The United States is on track to saturate the global energy market with liquefied natural gas (LNG) exports by as early as this year putting itself on course to become one of the world’s largest LNG suppliers.
According to US Energy Secretary Ernest Moniz, four LNG export terminals are currently under construction in the lower 48 states and shipments from these terminals may start late 2015 or early 2016. At present the US only exports LNG from a single terminal on Kenai Peninsula in Alaska, but it is looking to expand operations amid rising international demand.
Between 2010 and 2040 the market for LNG is predicted to triple, with most new demand coming from existing and emerging markets in Asia Pacific and the Middle East. Approximately 80% of new LNG supplies are expected to come from North America, Australia and East Africa. Furthermore, the US Energy Department has stated that in a decade the United States could be on par with top exporters such as Qatar, which processes over 100 billion cubic meters of LNG per year through its terminals.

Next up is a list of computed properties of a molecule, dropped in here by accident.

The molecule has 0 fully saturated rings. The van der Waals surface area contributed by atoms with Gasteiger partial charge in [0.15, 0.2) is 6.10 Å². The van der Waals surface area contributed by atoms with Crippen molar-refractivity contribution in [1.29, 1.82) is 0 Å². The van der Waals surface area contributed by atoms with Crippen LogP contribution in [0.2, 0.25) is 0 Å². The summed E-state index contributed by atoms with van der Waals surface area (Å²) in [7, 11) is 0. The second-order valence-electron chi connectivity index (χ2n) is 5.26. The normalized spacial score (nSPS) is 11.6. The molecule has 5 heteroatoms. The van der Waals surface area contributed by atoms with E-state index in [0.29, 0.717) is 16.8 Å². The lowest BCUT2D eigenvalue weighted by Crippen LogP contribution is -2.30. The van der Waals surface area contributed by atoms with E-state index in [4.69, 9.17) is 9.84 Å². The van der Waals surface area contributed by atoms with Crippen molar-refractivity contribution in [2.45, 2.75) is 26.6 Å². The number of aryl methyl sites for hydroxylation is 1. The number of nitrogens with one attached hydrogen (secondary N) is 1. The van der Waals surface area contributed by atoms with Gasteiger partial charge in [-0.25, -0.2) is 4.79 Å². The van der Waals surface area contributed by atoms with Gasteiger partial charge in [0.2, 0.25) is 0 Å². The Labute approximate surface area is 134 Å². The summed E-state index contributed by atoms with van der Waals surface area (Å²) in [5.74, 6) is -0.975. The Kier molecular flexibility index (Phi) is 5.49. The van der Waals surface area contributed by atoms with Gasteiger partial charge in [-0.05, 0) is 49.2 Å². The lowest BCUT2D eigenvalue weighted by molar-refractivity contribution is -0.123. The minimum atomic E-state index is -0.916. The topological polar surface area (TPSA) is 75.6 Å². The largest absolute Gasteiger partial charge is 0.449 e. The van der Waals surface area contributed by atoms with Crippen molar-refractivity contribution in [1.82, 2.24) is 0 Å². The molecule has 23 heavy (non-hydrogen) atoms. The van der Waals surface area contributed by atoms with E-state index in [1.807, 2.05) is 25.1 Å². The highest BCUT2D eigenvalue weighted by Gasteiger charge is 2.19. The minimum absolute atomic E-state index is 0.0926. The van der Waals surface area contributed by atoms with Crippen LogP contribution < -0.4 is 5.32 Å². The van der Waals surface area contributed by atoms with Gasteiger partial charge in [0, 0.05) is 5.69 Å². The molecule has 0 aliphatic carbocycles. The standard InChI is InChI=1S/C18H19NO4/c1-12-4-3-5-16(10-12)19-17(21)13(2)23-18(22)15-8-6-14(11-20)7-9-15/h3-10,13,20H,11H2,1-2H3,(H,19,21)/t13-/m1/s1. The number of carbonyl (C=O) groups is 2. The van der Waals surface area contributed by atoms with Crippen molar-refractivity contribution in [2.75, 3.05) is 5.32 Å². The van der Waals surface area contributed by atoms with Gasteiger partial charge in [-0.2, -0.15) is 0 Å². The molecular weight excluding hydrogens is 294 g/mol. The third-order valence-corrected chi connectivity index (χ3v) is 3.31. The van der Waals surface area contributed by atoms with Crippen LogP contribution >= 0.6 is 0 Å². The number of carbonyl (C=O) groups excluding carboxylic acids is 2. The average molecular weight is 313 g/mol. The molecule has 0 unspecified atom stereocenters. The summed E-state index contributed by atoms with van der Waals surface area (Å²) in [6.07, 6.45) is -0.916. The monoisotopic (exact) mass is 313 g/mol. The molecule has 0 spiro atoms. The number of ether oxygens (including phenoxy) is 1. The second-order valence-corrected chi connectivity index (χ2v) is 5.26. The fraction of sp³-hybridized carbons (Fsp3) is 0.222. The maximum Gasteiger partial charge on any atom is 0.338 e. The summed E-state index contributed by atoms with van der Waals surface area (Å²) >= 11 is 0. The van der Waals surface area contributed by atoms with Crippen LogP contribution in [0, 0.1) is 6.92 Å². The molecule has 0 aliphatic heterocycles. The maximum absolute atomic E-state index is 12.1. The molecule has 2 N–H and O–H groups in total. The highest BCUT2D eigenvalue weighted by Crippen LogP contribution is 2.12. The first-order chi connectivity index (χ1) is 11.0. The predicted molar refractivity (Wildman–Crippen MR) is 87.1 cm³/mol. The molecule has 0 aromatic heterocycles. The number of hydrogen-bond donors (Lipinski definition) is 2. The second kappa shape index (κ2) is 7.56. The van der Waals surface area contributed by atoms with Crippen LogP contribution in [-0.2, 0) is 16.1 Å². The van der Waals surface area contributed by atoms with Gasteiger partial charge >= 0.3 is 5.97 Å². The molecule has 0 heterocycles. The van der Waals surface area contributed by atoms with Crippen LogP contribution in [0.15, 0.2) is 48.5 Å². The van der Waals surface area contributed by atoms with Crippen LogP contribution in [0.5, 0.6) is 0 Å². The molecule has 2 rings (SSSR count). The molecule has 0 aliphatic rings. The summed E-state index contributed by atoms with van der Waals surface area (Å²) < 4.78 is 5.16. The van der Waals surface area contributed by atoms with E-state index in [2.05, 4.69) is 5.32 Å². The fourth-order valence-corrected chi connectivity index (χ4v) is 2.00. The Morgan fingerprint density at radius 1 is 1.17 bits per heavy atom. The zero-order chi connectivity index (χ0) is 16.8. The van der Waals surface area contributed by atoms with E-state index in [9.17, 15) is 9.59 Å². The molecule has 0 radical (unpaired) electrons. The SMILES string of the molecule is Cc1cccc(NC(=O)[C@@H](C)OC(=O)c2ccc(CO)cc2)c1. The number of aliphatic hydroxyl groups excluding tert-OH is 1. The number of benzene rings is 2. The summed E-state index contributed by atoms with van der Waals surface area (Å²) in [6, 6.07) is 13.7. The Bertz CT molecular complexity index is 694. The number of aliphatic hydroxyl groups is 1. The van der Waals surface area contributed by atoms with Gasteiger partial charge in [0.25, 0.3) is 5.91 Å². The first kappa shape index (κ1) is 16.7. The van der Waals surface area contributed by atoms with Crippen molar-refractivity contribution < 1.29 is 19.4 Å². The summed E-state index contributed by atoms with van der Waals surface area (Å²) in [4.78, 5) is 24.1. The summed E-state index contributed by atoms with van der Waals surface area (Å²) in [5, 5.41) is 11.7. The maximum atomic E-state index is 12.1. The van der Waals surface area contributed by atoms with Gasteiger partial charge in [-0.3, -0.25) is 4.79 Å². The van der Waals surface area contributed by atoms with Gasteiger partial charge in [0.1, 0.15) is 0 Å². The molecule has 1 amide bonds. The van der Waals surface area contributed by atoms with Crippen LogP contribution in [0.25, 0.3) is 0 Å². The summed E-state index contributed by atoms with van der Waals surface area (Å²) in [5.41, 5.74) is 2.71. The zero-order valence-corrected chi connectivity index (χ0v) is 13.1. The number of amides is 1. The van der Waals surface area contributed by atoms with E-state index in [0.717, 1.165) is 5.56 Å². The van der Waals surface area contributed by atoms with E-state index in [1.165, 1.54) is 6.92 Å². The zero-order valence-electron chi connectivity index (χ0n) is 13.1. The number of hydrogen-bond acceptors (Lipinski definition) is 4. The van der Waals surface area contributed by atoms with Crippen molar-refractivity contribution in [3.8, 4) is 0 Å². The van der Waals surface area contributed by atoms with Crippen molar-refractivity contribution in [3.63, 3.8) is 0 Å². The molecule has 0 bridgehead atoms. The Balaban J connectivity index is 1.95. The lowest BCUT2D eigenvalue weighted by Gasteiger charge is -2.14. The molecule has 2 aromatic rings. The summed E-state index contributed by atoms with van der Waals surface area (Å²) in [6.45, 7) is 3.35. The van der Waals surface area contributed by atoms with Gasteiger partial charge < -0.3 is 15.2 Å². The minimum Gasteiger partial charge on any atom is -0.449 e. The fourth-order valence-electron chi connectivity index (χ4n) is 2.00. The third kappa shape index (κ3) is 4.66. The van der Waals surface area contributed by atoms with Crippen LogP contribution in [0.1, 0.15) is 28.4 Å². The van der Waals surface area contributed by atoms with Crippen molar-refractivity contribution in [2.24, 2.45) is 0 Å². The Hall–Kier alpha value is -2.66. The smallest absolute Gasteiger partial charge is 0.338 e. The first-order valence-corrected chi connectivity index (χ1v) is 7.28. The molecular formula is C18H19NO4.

At last week’s IHS CERAWeek ’15 Andy Brown, Upsteam International Director of Royal Dutch Shell, reiterated the importance of LNG resources amid increasing global energy demand. Brown pointed out that natural gas has proven to be an efficient and cost-effective alternative to traditional fossil fuels. Additionally, natural gas is the cleanest burning conventional fuel, with emissions up to 60 percent less than coal.
According to a February 2015 report by the President’s Council of Economic Advisors, rising LNG exports from the United States would increase the country’s GDP while creating more domestic jobs.
Also, European LNG importers are largely dependent on Russia for gas supplies. Because of the conflict with neighboring Ukraine, Russian gas transportation bypasses the Ukraine, often resulting in higher prices for importers. A rise in US LNG could dramatically reduce Russia’s dominance in the European gas market.